The US boiler market is very different to China (a very volatile, policy driven market) and Europe (where severe recessions after strict lockdowns are addressed by government spending alongside EU recovery funds). It is a quite stable, steady, unspectacular market, with most growth in the combi, wall-hung boilers segment and the emphasis on competitive pricing.
With furnaces dominating (about eight furnaces are sold for each boiler sold), the hydronic heating market is replacement-based, and floor standing are still a valid, like-for-like replacement option.
With the US elections now out of the way there is a lot of discussion on the “Green New Deal”, signifying good intentions from the new administration. Meanwhile there are some quite radical state policies coming from California on the electrification of heating and we see big manufacturers scrambling to see exactly how this will affect them.
From the traditional boilers’ manufacturers point of view their greatest concern is the development of heat pumps and whether it will come to resemble the solid growth we see in Europe. Currently, their cost is higher, they require more skill and knowledge to install, and they need to operate in a harsh climate (hydronic heating is mostly concentrated in the North East where average winter temperatures are low for air-to-water heat pumps). The drivers would be better energy efficiency, growing demand for all-electric homes and the ability to cool as well as heat.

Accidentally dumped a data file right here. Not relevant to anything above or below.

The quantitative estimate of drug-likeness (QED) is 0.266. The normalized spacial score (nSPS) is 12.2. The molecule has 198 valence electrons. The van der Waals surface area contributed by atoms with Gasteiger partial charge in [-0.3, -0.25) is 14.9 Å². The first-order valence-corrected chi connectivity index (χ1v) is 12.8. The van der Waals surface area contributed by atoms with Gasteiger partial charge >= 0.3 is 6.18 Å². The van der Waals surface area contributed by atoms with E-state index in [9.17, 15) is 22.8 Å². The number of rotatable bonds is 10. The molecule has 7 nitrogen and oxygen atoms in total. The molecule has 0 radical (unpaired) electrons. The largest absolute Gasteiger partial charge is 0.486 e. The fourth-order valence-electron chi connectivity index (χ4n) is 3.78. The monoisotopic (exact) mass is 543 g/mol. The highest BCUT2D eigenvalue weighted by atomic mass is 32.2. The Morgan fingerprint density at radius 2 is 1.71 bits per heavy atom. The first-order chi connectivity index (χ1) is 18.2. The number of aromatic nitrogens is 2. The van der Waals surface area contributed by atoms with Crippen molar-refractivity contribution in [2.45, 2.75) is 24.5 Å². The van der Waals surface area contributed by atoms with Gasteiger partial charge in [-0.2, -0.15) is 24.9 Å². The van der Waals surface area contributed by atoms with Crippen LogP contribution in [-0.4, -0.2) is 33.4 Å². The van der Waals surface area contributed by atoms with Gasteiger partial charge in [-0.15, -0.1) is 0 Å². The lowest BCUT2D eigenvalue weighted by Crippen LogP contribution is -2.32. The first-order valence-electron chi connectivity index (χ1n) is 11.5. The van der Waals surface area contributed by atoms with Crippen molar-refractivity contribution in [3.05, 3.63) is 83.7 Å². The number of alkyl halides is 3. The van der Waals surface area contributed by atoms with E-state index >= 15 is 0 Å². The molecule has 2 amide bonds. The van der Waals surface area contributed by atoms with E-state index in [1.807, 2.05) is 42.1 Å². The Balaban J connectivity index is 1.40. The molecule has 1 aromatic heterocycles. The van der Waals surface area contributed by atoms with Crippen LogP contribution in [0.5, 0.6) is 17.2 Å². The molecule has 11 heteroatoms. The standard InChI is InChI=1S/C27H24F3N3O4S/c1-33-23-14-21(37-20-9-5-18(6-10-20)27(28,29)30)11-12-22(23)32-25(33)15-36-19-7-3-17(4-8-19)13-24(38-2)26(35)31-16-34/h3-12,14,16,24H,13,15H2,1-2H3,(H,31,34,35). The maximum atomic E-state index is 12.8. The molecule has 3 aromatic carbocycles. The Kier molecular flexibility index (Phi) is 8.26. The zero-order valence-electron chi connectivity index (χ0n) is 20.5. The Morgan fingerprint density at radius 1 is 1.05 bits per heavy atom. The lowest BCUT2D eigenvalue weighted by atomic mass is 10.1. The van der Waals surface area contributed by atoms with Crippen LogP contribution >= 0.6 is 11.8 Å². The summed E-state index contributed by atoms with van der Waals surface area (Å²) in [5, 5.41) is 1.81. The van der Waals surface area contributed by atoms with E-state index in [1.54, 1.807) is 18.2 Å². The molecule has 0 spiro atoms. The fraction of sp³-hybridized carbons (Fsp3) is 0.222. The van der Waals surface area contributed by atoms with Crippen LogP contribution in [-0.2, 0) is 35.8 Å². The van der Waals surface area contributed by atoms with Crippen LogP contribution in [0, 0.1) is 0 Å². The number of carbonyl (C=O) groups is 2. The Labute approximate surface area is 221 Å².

It is thought that the residential sales of boilers will not be returning to 2019 levels before 2022. In comparison to residential, the commercial boiler market was worse affected, and the bounce back is slower with sales back to 2019 levels in 2023.